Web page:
Fifteen feet off the ground with the one o’clock clouds feigning relief, Eli scanned the street that connected around to his house. The sidewalks were strewn with squirrels and purebred housecats looking for extra food. The gravely pavement below him warped from the heat. Eli hid his sweaty, attic-black hair under his hood.
“What are you doing?”
Eli snapped his head down, shattering pain through his stomach, and saw an older girl looking up at him through the pine needles. Her stubby fingers pinned a cigarette to her lips.
“Huh? Nothing. Just climbing up here.”
“Yeah? What the hell for?”
Eli cradled his stomach, holding the reason.
“I, uh, just wanted to sit up here.”
The girl spat out smoke. Blinking at the glare of the sun, he looked down past his untied shoelace and could see nothing but a large mole on her plump left breast.
It was the type of mole normally wedged between an oily nose and fat cheek. Underneath the tree, coated with sweat and Light cigarette smoke, the brown mole kept slipping out from her too small tank top.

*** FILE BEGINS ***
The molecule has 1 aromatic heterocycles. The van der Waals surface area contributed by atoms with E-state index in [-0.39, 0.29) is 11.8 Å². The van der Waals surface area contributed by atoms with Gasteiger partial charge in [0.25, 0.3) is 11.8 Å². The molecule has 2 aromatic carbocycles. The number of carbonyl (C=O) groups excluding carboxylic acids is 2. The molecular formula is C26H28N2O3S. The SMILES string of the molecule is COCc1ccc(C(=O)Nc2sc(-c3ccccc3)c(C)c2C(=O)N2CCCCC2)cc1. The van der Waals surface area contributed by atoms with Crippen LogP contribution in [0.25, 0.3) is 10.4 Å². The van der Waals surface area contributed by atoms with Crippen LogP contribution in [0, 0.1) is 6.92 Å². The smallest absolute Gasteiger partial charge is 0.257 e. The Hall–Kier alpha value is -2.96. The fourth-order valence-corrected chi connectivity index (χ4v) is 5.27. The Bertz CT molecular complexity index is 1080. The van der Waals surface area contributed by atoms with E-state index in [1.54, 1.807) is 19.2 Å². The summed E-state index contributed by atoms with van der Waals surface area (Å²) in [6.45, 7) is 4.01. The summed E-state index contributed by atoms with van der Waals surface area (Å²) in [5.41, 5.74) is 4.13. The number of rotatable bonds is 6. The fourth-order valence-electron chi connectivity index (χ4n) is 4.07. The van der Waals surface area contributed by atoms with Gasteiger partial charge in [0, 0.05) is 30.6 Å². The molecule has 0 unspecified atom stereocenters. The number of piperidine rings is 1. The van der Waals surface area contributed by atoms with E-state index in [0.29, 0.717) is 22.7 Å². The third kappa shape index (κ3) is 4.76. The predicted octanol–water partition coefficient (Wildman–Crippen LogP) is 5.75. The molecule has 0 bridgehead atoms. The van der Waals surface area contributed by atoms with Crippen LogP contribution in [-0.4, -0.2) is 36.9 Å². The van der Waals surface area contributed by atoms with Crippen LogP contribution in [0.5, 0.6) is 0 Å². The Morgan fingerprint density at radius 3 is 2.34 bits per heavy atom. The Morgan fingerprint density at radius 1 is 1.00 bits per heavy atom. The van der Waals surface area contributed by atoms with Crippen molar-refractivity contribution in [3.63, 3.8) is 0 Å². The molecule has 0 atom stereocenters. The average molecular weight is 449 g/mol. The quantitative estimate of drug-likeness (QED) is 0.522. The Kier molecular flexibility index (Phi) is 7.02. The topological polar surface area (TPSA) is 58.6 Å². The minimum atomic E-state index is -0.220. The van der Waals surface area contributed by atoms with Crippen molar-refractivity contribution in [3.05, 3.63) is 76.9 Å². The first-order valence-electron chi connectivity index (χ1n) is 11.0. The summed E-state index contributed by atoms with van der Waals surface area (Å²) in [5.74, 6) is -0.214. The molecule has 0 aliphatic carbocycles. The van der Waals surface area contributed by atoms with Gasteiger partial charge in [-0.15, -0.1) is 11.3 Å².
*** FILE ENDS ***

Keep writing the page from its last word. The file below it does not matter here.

“You’ve been up there all day.”
“How do you know?”
“I saw the tree moving a while ago, and I was like ‘what the hell’s that?’ I thought you might have been a bear or something. I saw you out the window in my house. I’m staying with my grandma in that house over there.”
Eli shrunk from her stare. He was afraid he was caught.
“If you thought I was a bear,” he wiped sap on his jeans, “then why did you come out here?”
“Because God, it couldn’t get any worse than being in that house. My grandma’s sick, so my mom brought me and her boyfriend down here. Mom’s going crazy, trying to hand out the right pills at the right time and everything. She keeps freaking out when I smoke in the house, even though I know my grandma is hiding packs of her own in the bathroom.”
“Your grandma is sick?”
“Cancer. She’s not even that bad, so I dunno why my mom was so annoying about coming down here. Now she’s trying to make me stay here the whole summer.”
Ten feet below Eli, she paced, waddling between the tree and the curb. She pinched the cigarette from her lips and tapped the ashes into the grass.
“It sucks, you know, I just wanted to stay in Chicago this summer and get ready for college.”
“Is that where you’re from?”